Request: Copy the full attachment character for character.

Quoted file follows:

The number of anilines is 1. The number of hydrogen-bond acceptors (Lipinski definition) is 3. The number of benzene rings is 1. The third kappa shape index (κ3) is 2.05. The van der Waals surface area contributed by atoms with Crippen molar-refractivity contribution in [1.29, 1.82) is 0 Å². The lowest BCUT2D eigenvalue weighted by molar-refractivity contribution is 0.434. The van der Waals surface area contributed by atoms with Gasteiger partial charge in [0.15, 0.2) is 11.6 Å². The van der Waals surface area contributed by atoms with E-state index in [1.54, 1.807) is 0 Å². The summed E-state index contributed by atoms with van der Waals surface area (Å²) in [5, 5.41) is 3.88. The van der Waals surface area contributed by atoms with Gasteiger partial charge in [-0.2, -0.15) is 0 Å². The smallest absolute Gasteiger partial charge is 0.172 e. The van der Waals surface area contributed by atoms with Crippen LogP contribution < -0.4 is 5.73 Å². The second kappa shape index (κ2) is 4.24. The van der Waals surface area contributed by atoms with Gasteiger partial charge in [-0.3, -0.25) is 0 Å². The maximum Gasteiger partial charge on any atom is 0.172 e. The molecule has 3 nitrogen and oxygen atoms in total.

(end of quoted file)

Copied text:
The number of anilines is 1. The number of hydrogen-bond acceptors (Lipinski definition) is 3. The number of benzene rings is 1. The third kappa shape index (κ3) is 2.05. The van der Waals surface area contributed by atoms with Crippen molar-refractivity contribution in [1.29, 1.82) is 0 Å². The lowest BCUT2D eigenvalue weighted by molar-refractivity contribution is 0.434. The van der Waals surface area contributed by atoms with Gasteiger partial charge in [0.15, 0.2) is 11.6 Å². The van der Waals surface area contributed by atoms with E-state index in [1.54, 1.807) is 0 Å². The summed E-state index contributed by atoms with van der Waals surface area (Å²) in [5, 5.41) is 3.88. The van der Waals surface area contributed by atoms with Gasteiger partial charge in [-0.2, -0.15) is 0 Å². The smallest absolute Gasteiger partial charge is 0.172 e. The van der Waals surface area contributed by atoms with Crippen LogP contribution < -0.4 is 5.73 Å². The second kappa shape index (κ2) is 4.24. The van der Waals surface area contributed by atoms with Gasteiger partial charge in [-0.3, -0.25) is 0 Å². The maximum Gasteiger partial charge on any atom is 0.172 e. The molecule has 3 nitrogen and oxygen atoms in total.